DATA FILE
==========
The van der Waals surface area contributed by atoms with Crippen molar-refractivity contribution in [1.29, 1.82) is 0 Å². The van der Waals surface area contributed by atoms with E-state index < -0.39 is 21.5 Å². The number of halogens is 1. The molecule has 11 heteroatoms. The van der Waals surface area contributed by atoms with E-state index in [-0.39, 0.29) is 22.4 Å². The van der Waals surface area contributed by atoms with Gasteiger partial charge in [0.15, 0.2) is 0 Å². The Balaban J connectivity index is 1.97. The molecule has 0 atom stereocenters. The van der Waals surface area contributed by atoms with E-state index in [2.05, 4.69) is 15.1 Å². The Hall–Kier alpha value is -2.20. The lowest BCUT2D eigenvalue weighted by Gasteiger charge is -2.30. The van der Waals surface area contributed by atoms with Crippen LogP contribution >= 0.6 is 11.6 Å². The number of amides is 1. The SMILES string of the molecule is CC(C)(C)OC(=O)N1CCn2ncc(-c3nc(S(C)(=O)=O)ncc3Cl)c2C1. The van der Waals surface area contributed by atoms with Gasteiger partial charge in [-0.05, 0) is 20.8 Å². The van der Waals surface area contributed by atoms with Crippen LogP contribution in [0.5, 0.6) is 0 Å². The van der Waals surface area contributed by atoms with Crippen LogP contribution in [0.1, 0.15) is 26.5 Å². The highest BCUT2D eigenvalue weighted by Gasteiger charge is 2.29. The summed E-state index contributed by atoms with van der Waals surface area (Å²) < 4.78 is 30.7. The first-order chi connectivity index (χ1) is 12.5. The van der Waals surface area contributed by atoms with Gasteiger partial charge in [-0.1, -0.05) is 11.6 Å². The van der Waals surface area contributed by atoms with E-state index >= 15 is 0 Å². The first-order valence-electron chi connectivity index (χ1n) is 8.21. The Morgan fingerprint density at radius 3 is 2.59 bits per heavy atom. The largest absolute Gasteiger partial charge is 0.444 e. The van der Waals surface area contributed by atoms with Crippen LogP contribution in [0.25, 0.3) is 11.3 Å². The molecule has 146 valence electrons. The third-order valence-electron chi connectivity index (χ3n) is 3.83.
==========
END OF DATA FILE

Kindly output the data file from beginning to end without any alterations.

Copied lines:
The van der Waals surface area contributed by atoms with Crippen molar-refractivity contribution in [1.29, 1.82) is 0 Å². The van der Waals surface area contributed by atoms with E-state index < -0.39 is 21.5 Å². The number of halogens is 1. The molecule has 11 heteroatoms. The van der Waals surface area contributed by atoms with E-state index in [-0.39, 0.29) is 22.4 Å². The van der Waals surface area contributed by atoms with Gasteiger partial charge in [0.15, 0.2) is 0 Å². The Balaban J connectivity index is 1.97. The molecule has 0 atom stereocenters. The van der Waals surface area contributed by atoms with E-state index in [2.05, 4.69) is 15.1 Å². The Hall–Kier alpha value is -2.20. The lowest BCUT2D eigenvalue weighted by Gasteiger charge is -2.30. The van der Waals surface area contributed by atoms with Crippen LogP contribution >= 0.6 is 11.6 Å². The number of amides is 1. The SMILES string of the molecule is CC(C)(C)OC(=O)N1CCn2ncc(-c3nc(S(C)(=O)=O)ncc3Cl)c2C1. The van der Waals surface area contributed by atoms with Gasteiger partial charge in [-0.05, 0) is 20.8 Å². The van der Waals surface area contributed by atoms with Crippen LogP contribution in [0.5, 0.6) is 0 Å². The van der Waals surface area contributed by atoms with Crippen LogP contribution in [0.1, 0.15) is 26.5 Å². The highest BCUT2D eigenvalue weighted by Gasteiger charge is 2.29. The summed E-state index contributed by atoms with van der Waals surface area (Å²) < 4.78 is 30.7. The first-order chi connectivity index (χ1) is 12.5. The van der Waals surface area contributed by atoms with Gasteiger partial charge in [-0.1, -0.05) is 11.6 Å². The van der Waals surface area contributed by atoms with E-state index >= 15 is 0 Å². The first-order valence-electron chi connectivity index (χ1n) is 8.21. The Morgan fingerprint density at radius 3 is 2.59 bits per heavy atom. The largest absolute Gasteiger partial charge is 0.444 e. The van der Waals surface area contributed by atoms with Crippen LogP contribution in [0.25, 0.3) is 11.3 Å². The molecule has 146 valence electrons. The third-order valence-electron chi connectivity index (χ3n) is 3.83.